BURNT SUGAR

A debut novel by Avni Doshi ‘Burnt Sugar” made to the nominations of the booker prize, this year, however this book was published as “A girl in white cotton’’ in India last year. This book is set around an idea of motherhood which will irritate an average Indian mother. The book evolves with the present finding its resonance with the remnants of the past. How impulsive decisions one makes over the conventional wisdom leaves her and those connected to her in a constant misery and predicament. This is an awakening saga of a troubled mother daughter relationship. A relationship which stays through many storms, embedded in a state of isolation which is common in both the mother and daughter. This isn’t a happy tale like many we perceive as the idea of motherhood from, it’s distressing sometimes. Sometimes it compels you to challenge the notions of mothers being protective or settling at the whims and fancies of the child, neither is it about a mother who forces a way for a daughter. Here the mother doesn’t decide anything for her daughter. Doshi also gives a sense that the mother was so visionless for her daughter, her daughter had to cope with a lot at the same time.

If I were at Antara’s( daughter)place, I would have seen a foggy winter morning, one of the kind where I knew the sun rays will clear it but I wouldn’t be surprised if it came the other day again, I’d know that sun exists but doesn’t make much difference. One of the beautiful things about the book is Doshi doesn’t reveal the character at once by appearance or traits but we find traces of the characters by the choices they make, the way they come to make peace with a chaos which is inevitable to them. If we talk about the writing style, it’s has added a lot more value than just the qualms of philosophical and psychological effort. Writing is so lucid, simple, effective and engaging, in very short sentences the author is able to say something a person full of quandaries inside and yet owning them outside yearns to say.

The book is based on a topic which tries to cross the barricades of liberty and responsibility. Writing about such a complex matter, entwined emotions of anger and pity, problematic women, is often difficult. And many a times in general authors either stretch the thoughts too much to find the suitable depth to justify the layers of the character or risk of being too self-indulgent. This approach is myriad times prone to being parochial or a frivolous rambling. But here some sentences feel like carved from the heart as if it is already flowing deep inside the veins, which is emblematic of the ingenious craft. When we talk about fiction we tend to read something which moves us so we continue to hinge upon till the last ambiguous line, which answers the questions least concerned and in turn leaves many unanswered.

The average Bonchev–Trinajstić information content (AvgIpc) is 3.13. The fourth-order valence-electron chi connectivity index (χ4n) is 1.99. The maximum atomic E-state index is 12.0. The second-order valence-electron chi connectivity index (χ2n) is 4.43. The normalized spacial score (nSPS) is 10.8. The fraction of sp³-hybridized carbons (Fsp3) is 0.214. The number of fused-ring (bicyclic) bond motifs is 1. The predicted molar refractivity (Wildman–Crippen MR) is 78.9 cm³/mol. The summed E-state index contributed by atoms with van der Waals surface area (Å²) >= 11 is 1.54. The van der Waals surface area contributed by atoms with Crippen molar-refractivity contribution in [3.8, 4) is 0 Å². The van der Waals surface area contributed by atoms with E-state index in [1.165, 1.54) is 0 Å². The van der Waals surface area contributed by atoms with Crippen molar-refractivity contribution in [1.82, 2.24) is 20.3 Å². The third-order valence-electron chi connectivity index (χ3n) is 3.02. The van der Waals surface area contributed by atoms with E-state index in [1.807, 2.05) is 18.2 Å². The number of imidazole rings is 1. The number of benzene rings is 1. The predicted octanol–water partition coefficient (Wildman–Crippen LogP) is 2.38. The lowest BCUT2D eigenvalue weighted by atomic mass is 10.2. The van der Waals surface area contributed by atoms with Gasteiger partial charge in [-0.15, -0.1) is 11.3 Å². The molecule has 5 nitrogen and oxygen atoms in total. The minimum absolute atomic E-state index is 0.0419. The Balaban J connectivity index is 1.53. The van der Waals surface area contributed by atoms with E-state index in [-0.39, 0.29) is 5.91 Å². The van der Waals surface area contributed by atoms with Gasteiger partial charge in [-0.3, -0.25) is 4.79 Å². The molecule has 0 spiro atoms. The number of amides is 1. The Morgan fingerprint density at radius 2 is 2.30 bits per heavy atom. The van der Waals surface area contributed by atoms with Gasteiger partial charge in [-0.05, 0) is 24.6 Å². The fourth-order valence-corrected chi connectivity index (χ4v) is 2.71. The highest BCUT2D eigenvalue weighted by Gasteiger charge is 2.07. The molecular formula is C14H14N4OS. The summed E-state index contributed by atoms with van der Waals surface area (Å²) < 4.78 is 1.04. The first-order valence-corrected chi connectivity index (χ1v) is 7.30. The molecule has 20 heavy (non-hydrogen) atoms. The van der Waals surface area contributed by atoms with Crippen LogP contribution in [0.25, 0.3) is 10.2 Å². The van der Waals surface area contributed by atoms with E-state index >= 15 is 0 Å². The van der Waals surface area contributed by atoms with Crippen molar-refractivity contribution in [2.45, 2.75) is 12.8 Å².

This book does well on this front too. We humans have a peculiar craving that we become so smitten with something which happens to us repeatedly, whether our materialistic attachments or the connections we make with people or animals yet we keep looking for something new, something sudden, something unexpected, sometimes serendipities and sometimes a simple zing. We get bored yet we become habitual and we keep on dragging. Intentionally good books seek to balance this dual nature of ours, it doesn’t need to be thrillers only, and twists are a way of life. To juggle with these twists and maneuvers the author creates a spectrum of emotions from the vivid and engrossing scenes of the aashram to the churning of hope when Antara goes through postpartum depression , it appears as of a kaleidoscope where no light can enter albeit something hard to comprehend gets reflected over and again. Every time one expects of hope for and from the characters they come out as making things worse for them. One gets a feeling that the fact that they share a relationship with each other is conspiring against them.

The book doesn’t intend to inspire you with romanticisation of trauma but it legitimizes the fissures our vulnerabilities give, they take long to heal but a little air and it comes haunting back in flashes in moments least expected. This book is an interesting light but extremely dark read without even realizing it. And it ends on a slighter note of dejection in a way that just because you get to live the same life which you were deprived of again but in a way that an inseparable part of you gets to live your part not you (a reversal of roles with someone nascent), not much is likely to change. It is a cantankerousness that is enthralling and dismaying. The candor with which the mother and daughter act is no less than unscrupulous but with the course of time, your sympathy varies from one to other but in the end no explanations, no reasons suffice. So without revealing the plot or the big secrets I have made my sense of it. I will recommend it to even those who aren’t much into reading because the clarity of the text stays with you so does the agony.

Published by Shiwangi Sharma

I think of being creative & Think again and something like that. A heavy dreamer, A dreamer who's battling to become a doer, someday I hope! Silent observer, ramble in my head, tennis 🎾aficionado but not a crazy fan either, Reading & a little less often writing are my things! More funny than I sound, if that makes any sense? Clear skies & sunsets, love stars but not moon, it's overrated.

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